Progesterone for threatened miscarriage and preterm birth

Dr Sarah Tedjasukmana

writer

Dr Sarah Tedjasukmana

General Practitioner; Co-Director, Sydney Perinatal Doctors

When can it be prescribed and what does the evidence say

Pregnant women concerned about risk of miscarriage or preterm birth will often ask their GP about progesterone. Dr Anneliese Perkins, Adelaide obstetrician and sonologist, says there are some specific presentations where it can help.

Bleeding in early pregnancy is common. “We see it in around one in four pregnancies and the vast majority of these will go on to have a normal live birth,” Dr Perkins says.

But roughly one third of those who experience bleeding will miscarry, and the risk increases with the number of previous miscarriages.

Risk factors for recurrent miscarriage include:

  1. increasing maternal age (especially ≥ 35)
  2. increasing paternal age (especially ≥ 40)
  3. environmental factors (such as alcohol and smoking)
  4. antiphospholipid syndrome
  5. parental chromosomal rearrangements
  6. uterine malformations
  7. cervical weakness
  8. poorly controlled endocrine disorders such as thyroid disease or diabetes
  9. thrombophilias

Dr Perkins recommends referring couples with recurrent miscarriage to a specialised clinic for investigation to look for potential underlying causes, such as problems with uterine anatomy, thyroid disorders, or issues with sperm, among others. But in many cases no ‘reason’ can be found.

“Unfortunately a good 50-75% of recurrent pregnancy loss, we don’t know why,” she says.

“We know that progesterone is necessary for successful implantation and maintenance of a pregnancy,” Dr Perkins says. It protects the foetus by modulating maternal immune response, improving uteroplacental circulation and maintaining cervical integrity, among other things.

So it’s not surprising that there has been significant interest in progesterone supplementation to reduce miscarriage risk, especially for women who have had unexplained recurrent miscarriage.

What is the evidence for progesterone use to prevent miscarriage?

Results from two large randomised controlled trials were initially disappointing.

The PROMISE trial found that using progesterone in the first trimester was no more beneficial than placebo in asymptomatic women with a history of unexplained recurrent miscarriage. In other words, progesterone does not protect from recurrent miscarriage if there is no bleeding in the current pregnancy.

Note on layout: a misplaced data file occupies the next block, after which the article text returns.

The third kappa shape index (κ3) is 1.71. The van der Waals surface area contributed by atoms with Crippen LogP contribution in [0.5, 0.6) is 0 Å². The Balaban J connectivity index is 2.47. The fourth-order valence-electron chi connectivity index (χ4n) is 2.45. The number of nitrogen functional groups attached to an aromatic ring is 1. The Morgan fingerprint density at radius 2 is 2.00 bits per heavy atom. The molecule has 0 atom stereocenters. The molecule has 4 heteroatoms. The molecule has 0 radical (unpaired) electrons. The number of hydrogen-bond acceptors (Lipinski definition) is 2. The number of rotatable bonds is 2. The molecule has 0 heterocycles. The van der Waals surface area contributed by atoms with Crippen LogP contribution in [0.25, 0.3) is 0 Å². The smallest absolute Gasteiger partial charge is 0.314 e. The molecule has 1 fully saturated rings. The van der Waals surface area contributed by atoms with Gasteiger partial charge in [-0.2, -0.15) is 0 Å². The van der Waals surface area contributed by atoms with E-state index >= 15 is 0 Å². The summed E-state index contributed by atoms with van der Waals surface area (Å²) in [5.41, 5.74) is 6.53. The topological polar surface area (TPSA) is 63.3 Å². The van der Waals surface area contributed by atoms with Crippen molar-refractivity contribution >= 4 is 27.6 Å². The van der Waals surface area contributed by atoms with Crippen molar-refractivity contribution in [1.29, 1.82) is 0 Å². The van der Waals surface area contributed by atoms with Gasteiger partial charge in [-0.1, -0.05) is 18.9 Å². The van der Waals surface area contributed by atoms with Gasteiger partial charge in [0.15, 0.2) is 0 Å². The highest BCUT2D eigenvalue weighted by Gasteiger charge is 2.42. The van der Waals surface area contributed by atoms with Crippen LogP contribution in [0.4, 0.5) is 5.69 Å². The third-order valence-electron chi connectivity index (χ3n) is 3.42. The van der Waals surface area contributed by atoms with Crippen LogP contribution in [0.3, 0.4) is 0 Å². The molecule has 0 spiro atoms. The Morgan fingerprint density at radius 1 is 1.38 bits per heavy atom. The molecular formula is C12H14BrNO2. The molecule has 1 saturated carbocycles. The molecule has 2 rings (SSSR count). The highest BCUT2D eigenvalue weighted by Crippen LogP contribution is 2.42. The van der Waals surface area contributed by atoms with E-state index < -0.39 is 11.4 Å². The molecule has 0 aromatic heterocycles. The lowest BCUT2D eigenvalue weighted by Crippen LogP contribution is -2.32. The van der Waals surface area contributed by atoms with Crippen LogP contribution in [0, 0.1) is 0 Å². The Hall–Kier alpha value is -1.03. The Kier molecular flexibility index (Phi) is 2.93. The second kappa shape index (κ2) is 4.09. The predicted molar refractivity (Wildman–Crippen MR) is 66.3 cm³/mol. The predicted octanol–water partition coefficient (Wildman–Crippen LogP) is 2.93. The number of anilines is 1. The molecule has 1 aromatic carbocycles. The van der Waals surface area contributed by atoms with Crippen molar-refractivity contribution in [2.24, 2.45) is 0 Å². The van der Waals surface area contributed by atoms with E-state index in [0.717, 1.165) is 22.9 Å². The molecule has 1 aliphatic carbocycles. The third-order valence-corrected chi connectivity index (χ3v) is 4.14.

The PRISM trial found that overall, 16 weeks of vaginal progesterone use (400mg, twice a day) in confirmed pregnancies with early bleeding did not increase the incidence of live birth.

However, sub-group analysis of the PRISM trial found some groups did get some benefit.

Specifically, women with previous miscarriage who had bleeding in their current pregnancy were more likely to have a live birth. The benefit was small for those who’d had one or two previous miscarriages, just reaching statistical significance. But it was much more pronounced for women who’d had three or more miscarriages.

Prescribing progesterone pessaries for unexplained threatened miscarriage

Following this evidence, the TGA revised its guidelines in February 2022 to allow prescription of intravaginal progesterone for current bleeding in pregnancy with a history of three or more previous miscarriages. It may also be used with one to two prior miscarriages if there is reduced chance of further pregnancy (e.g. undergoing IVF with limited viable egg or embryos or advanced maternal age). It can be started at the first sign of bleeding after intrauterine pregnancy is confirmed.

“It’s not yet PBS-approved, so it is still a private script, costing the patient around $9 per day,” Dr Perkins says.

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Dr Sarah Tedjasukmana

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Dr Sarah Tedjasukmana

General Practitioner; Co-Director, Sydney Perinatal Doctors

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